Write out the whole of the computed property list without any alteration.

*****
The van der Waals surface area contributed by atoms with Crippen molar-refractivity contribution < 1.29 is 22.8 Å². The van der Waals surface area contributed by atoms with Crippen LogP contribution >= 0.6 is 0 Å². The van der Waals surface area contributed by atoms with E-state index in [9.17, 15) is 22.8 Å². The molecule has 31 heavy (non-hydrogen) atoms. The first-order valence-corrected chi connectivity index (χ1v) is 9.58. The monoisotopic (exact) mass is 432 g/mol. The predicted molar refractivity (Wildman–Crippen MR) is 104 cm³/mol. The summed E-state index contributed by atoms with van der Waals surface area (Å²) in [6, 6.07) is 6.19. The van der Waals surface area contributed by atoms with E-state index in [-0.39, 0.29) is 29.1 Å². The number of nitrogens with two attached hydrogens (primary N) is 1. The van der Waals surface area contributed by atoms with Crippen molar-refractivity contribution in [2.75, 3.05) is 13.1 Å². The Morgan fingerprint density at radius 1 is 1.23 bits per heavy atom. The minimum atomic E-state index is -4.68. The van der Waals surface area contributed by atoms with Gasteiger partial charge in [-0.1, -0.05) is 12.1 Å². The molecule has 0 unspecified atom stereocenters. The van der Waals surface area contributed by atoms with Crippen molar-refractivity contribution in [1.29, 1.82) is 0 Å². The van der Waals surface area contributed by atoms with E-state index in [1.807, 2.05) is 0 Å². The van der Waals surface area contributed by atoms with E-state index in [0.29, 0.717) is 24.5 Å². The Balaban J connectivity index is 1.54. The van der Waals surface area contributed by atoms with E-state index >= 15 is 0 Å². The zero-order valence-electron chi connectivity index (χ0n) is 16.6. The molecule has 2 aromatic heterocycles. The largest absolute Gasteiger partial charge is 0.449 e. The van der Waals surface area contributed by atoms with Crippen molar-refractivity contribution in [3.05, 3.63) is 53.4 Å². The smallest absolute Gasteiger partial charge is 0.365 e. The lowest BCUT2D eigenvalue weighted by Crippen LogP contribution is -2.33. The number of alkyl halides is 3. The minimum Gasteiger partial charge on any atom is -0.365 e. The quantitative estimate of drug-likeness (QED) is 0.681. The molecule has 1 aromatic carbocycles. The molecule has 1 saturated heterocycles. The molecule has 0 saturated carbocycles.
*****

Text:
The van der Waals surface area contributed by atoms with Crippen molar-refractivity contribution < 1.29 is 22.8 Å². The van der Waals surface area contributed by atoms with Crippen LogP contribution >= 0.6 is 0 Å². The van der Waals surface area contributed by atoms with E-state index in [9.17, 15) is 22.8 Å². The molecule has 31 heavy (non-hydrogen) atoms. The first-order valence-corrected chi connectivity index (χ1v) is 9.58. The monoisotopic (exact) mass is 432 g/mol. The predicted molar refractivity (Wildman–Crippen MR) is 104 cm³/mol. The summed E-state index contributed by atoms with van der Waals surface area (Å²) in [6, 6.07) is 6.19. The van der Waals surface area contributed by atoms with E-state index in [-0.39, 0.29) is 29.1 Å². The number of nitrogens with two attached hydrogens (primary N) is 1. The van der Waals surface area contributed by atoms with Crippen molar-refractivity contribution in [2.75, 3.05) is 13.1 Å². The Morgan fingerprint density at radius 1 is 1.23 bits per heavy atom. The minimum atomic E-state index is -4.68. The van der Waals surface area contributed by atoms with Gasteiger partial charge in [-0.1, -0.05) is 12.1 Å². The molecule has 0 unspecified atom stereocenters. The van der Waals surface area contributed by atoms with Crippen molar-refractivity contribution in [1.29, 1.82) is 0 Å². The van der Waals surface area contributed by atoms with E-state index in [1.807, 2.05) is 0 Å². The van der Waals surface area contributed by atoms with E-state index in [0.29, 0.717) is 24.5 Å². The Balaban J connectivity index is 1.54. The van der Waals surface area contributed by atoms with E-state index >= 15 is 0 Å². The zero-order valence-electron chi connectivity index (χ0n) is 16.6. The molecule has 2 aromatic heterocycles. The largest absolute Gasteiger partial charge is 0.449 e. The van der Waals surface area contributed by atoms with Crippen molar-refractivity contribution in [3.05, 3.63) is 53.4 Å². The smallest absolute Gasteiger partial charge is 0.365 e. The lowest BCUT2D eigenvalue weighted by Crippen LogP contribution is -2.33. The number of alkyl halides is 3. The minimum Gasteiger partial charge on any atom is -0.365 e. The quantitative estimate of drug-likeness (QED) is 0.681. The molecule has 1 aromatic carbocycles. The molecule has 1 saturated heterocycles. The molecule has 0 saturated carbocycles.